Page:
His latest in The Advocate on the ironwork that has become a signature of the city separates fiction (mythology may be more apt) from fact and is a good example of his gently musing writing style that is eminently approachable and therefore useful to a wide number of people.
I have begun to photograph and map the different ironwork designs around the Quarter, relying on his map from my favorite book of his, “Geographies of New Orleans” which has maps galore of structure styles, ethnographic clusters and much more.
One of those maps is recreated in The Advocate piece, a “heat map” of the many styles of ironwork found in the old quarter.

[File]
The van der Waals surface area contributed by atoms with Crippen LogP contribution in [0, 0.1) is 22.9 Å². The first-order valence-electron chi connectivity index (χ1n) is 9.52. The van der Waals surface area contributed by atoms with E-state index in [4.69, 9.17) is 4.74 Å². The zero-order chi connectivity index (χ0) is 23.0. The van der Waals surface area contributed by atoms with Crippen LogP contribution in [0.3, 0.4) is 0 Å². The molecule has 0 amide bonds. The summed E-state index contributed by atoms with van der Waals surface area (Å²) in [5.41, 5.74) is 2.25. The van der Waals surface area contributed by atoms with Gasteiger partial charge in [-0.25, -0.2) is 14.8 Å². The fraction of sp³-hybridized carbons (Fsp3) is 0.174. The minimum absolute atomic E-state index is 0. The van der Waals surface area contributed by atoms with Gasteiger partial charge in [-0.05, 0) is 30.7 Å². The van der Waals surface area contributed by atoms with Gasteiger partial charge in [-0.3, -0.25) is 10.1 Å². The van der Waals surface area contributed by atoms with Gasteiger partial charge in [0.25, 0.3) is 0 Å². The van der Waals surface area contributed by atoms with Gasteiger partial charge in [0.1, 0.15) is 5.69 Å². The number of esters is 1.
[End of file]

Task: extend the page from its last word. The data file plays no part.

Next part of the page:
I’d like to ask him if he thinks this house was Pontalba’s home during the construction of the Jackson Square apartments and if that is why the same signature ironwork can be found on it.

“Why is New Orleans alone among American cities in its association with iron-lace galleries? To be sure, other 19th-century coastal and river cities also expressed their wealth through ornamental iron, oftentimes flamboyantly. Examples may be found in Charleston, Savannah, Mobile, Baton Rouge, Natchez, Vicksburg, St. Louis, Natchitoches and Galveston, among others.
But New Orleans is the only American city where iron-lace galleries dominate entire streetscapes. At play are a number of variables. This city has long had an outdoor culture, not to mention a spectacle culture, and both are abetted by galleries and balconies, especially in a climate of hot summers and balmy winters.